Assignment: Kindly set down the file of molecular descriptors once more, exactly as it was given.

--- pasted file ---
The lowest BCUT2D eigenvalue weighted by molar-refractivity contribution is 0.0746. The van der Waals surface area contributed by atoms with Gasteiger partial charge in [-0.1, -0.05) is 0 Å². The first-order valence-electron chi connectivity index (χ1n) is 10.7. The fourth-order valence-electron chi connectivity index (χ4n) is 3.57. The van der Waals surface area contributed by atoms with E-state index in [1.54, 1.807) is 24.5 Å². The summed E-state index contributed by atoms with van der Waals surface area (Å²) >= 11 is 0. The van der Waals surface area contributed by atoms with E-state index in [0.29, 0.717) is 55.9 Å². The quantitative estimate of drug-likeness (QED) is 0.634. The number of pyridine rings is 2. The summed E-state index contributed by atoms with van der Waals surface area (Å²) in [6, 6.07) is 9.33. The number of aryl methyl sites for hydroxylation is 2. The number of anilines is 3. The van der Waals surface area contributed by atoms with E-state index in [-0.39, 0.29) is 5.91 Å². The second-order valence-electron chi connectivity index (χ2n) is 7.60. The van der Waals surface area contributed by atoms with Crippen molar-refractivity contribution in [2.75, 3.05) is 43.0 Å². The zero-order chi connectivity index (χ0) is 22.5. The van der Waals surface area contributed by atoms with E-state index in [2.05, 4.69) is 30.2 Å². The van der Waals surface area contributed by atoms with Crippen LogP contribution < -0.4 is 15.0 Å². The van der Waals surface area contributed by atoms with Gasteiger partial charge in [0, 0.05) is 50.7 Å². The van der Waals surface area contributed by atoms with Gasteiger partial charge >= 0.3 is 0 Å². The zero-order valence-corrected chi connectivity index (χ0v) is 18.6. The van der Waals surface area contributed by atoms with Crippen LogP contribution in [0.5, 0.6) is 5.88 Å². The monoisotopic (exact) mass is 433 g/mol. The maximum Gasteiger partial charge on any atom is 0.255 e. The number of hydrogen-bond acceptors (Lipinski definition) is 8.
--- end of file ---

The lowest BCUT2D eigenvalue weighted by molar-refractivity contribution is 0.0746. The van der Waals surface area contributed by atoms with Gasteiger partial charge in [-0.1, -0.05) is 0 Å². The first-order valence-electron chi connectivity index (χ1n) is 10.7. The fourth-order valence-electron chi connectivity index (χ4n) is 3.57. The van der Waals surface area contributed by atoms with E-state index in [1.54, 1.807) is 24.5 Å². The summed E-state index contributed by atoms with van der Waals surface area (Å²) >= 11 is 0. The van der Waals surface area contributed by atoms with E-state index in [0.29, 0.717) is 55.9 Å². The quantitative estimate of drug-likeness (QED) is 0.634. The number of pyridine rings is 2. The summed E-state index contributed by atoms with van der Waals surface area (Å²) in [6, 6.07) is 9.33. The number of aryl methyl sites for hydroxylation is 2. The number of anilines is 3. The van der Waals surface area contributed by atoms with E-state index in [-0.39, 0.29) is 5.91 Å². The second-order valence-electron chi connectivity index (χ2n) is 7.60. The van der Waals surface area contributed by atoms with Crippen molar-refractivity contribution in [2.75, 3.05) is 43.0 Å². The zero-order chi connectivity index (χ0) is 22.5. The van der Waals surface area contributed by atoms with E-state index in [2.05, 4.69) is 30.2 Å². The van der Waals surface area contributed by atoms with Crippen LogP contribution < -0.4 is 15.0 Å². The van der Waals surface area contributed by atoms with Gasteiger partial charge in [0, 0.05) is 50.7 Å². The van der Waals surface area contributed by atoms with Gasteiger partial charge >= 0.3 is 0 Å². The zero-order valence-corrected chi connectivity index (χ0v) is 18.6. The van der Waals surface area contributed by atoms with Crippen LogP contribution in [0.5, 0.6) is 5.88 Å². The monoisotopic (exact) mass is 433 g/mol. The maximum Gasteiger partial charge on any atom is 0.255 e. The number of hydrogen-bond acceptors (Lipinski definition) is 8.